The River Arno Project
To save time and money, Colombino decided to build two shallower channels in place of the one deeper channel proposed by Leonardo. He hoped that the flow of water down the two trenches would erode the division between them. Despite misgivings about the plan, work began on the 20th of August, 1503. Within a month, the Florentine workers had constructed two channels, the larger of which was sixty feet wide and fourteen feet deep, while the smaller was fourty feet wide and fourteen feet deep as well. However, there was mounting pressure on Colombino to complete the diversion as soon as possible as war with Pisa was intensifying. Unfortunately, he had underestimated how many worker days would be needed and the difficulties of moving so much earth. This, combined with constant attacks by Pisan troops on his workers, as well as a chance flooding of the Arno led to the projects failure. In the end, the ditches were simply not deep enough to divert sufficient water away from its course and allow the erosion of the center mass. The flood destroyed much of the partially constructed dam and the Arno returned to its original course.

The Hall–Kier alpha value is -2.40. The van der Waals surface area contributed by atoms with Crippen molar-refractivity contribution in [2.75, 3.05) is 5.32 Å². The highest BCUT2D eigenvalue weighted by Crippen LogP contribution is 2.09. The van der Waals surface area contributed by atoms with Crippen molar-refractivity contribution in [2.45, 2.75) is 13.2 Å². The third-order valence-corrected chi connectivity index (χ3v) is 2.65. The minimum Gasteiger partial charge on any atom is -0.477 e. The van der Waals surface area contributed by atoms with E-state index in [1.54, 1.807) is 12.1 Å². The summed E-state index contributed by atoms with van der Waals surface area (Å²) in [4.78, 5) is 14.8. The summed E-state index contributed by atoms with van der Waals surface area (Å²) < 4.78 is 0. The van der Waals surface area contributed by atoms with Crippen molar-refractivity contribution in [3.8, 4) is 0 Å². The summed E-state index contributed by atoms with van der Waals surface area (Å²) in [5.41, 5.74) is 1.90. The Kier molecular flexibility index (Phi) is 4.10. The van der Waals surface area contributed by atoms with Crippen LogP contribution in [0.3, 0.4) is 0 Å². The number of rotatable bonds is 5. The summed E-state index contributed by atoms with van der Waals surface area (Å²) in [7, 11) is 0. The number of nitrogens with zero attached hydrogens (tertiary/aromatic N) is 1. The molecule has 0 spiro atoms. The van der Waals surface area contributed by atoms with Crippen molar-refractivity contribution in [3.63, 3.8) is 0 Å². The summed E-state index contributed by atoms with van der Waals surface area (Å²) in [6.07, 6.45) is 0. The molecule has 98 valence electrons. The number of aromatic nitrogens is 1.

The failure of Columbino's attempted diversion can be seen in this video. Note that although some water flows down his channel, a great deal still flows towards Pisa, thus rendering the diversion pointless.